We dined at Peltzer’s, an admirable restaurant in the Wilhelmstrasse much patronised by my embassy friends, of whom none however were there that evening. Then we went on to the Eldorado, a drab dance bar of stale cigarette smoke and soap and sweat, where the much powdered and painted hostesses were all boys dressed up as girls with wigs and falsies and low-cut evening dresses.
I was a trifle shocked when one of the ‘girls,’ a huge creature with a very prominent Adam’s apple and a distinctly blue chin under the layer of powder, sat down uninvited at our table and began to talk to Röhm about what appeared to have been a most enjoyable party they had been on together several nights earlier.
“Now there you have it, Herr Stabchef,” I said rashly, when ‘she’ had left us. “No female tart would approach an ex-client like that and talk to him of their night together in the presence of a stranger.” Röhm, who normally was open and unashamed about his pickups and enjoyed joking about his ‘weakness’ was suddenly huffy. “I am not his client. I am his commanding officer,” he said with complete seriousness. “He is one of my stormtroopers!”
It was when we had settled ourselves into one of the balcony boxes of the Silhouette, a night spot which catered for homosexuals of both sexes, and were sipping coffee and brandy, that Röhm at last came out with his great secret.
“What I am going to tell you now, my dear Delmer, is something you must promise me not to publish. It has nothing to do with your newspaper work.” I promised. “The scheme which I have discussed with M. François-Poncet, and which I would like also to discuss with someone from your embassy or better still from the Secret Service is this. General von Schleicher is anxious to include 250,000 men of the Stormtroops and 50,000 men of the Steelhelmets in the Reichswehr. In my view this is an excellent plan. It would mean that, in place of the present professional army of 100,000 men with all their narrow caste spirit as professional soldiers, Germany would have a people’s army of 400,000 men. This would absorb all the best cadres of the Stormtroops. The problem of the private armies which is allegedly causing so much misgiving in Paris and London would be solved once and for all time. And it would help with our unemployment problem.”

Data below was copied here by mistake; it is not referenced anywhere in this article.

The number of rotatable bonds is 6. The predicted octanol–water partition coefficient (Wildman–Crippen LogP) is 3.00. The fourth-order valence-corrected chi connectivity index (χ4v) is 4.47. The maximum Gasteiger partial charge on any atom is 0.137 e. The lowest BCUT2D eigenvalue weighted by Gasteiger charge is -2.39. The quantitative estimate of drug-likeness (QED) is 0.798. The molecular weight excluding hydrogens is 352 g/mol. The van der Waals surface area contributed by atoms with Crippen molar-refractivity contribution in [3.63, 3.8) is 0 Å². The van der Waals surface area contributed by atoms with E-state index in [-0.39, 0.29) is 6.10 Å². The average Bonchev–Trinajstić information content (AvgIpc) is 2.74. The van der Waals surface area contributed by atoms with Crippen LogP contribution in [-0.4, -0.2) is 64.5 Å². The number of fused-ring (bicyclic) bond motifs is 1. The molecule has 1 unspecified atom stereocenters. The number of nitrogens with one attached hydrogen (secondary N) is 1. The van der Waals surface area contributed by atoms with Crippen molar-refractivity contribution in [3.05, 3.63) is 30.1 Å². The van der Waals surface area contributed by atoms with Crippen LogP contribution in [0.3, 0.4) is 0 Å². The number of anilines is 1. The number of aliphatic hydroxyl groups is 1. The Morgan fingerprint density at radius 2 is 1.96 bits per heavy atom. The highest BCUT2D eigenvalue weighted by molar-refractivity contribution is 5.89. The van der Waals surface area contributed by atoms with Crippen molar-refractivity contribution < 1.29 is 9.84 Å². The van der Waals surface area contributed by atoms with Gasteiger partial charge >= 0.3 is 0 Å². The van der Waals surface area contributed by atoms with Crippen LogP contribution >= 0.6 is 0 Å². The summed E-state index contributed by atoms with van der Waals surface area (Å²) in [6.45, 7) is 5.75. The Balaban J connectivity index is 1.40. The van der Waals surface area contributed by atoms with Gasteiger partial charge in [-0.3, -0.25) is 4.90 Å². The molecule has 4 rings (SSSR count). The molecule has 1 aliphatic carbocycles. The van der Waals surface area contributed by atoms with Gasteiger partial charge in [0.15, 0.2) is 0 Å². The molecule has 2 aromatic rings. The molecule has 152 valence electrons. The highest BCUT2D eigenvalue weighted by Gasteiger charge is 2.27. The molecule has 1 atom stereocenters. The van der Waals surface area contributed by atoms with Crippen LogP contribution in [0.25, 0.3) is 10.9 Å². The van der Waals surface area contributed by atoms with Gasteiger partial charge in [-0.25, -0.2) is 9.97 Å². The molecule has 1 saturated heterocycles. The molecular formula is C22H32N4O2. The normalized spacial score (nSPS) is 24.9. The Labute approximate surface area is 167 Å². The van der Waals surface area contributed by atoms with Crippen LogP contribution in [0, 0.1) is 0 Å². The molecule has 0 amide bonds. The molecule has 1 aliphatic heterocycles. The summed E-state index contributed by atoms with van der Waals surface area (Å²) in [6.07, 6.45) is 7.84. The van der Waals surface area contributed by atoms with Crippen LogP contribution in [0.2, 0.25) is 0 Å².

“Well, of course,” I said, “you would have to get Allied approval for this increase in Reichswehr strength.”
“I agree. That is why I want to see your people. If necessary, I am prepared to make a trip to London.”
“What would the function of this big new German army be, apart from providing a new home for your Stormtroopers and the unemployed?”
“The first thing that would be needed would be for us to have a military alliance with Britain and Italy, as the Führer says, and France too, if the French will come in. From what François-Poncet says I think they would. Then, if the Russian Bolsheviks try any more of their nonsense, we shall give short shrift to this Bolshevik pest! What I am telling you is, of course, only the broadest outline of the project. You can pass it on to the proper quarters. What do you think their reaction will be?”
“But if Schleicher is all for this plan, surely he is the fellow to negotiate it,” I said, ignoring his last question. “Our embassy chaps would, I’m sure, be most interested to hear about it from him. He’s an official. No difficulties of protocol with him.”
“But that’s just it,” said Röhm peevishly, “I am determined to negotiate this myself. Only I can speak with authority for the Stormtroops.”
The plan sounded a bit fanciful to me. But I was immensely relieved to find that this was the purpose of our tête-à-tête pub crawl, and nothing more personal. Röhm had wanted to speak to me without witnesses in the hope that, without witnesses, secret agent Delmer would come clean and reveal the British reaction to his proposals.
The following morning I passed on the information Röhm had given me to Gerry Young who was my number one ally at the British Embassy. Gerry was interested all right. But he still could not persuade the ambassador to lift his veto on all contact between the Embassy and Röhm.
In fact, I was not able to bring off a meeting between the Stabchef and our diplomats until after Hitler had come to power and Röhm had become almost respectable. And what an anticlimax that party was for the poor Röhm, when it finally took place. For he drank too many vodkas and fell asleep at my dinner table snoring loudly through his shot-up stub of a nose.
* W. Schellenberg, Memoiren, p. 45.
Sefton Delmer, Trail Sinister, Martin Secker & Warburg Ltd, London 1961, pp. 120-124.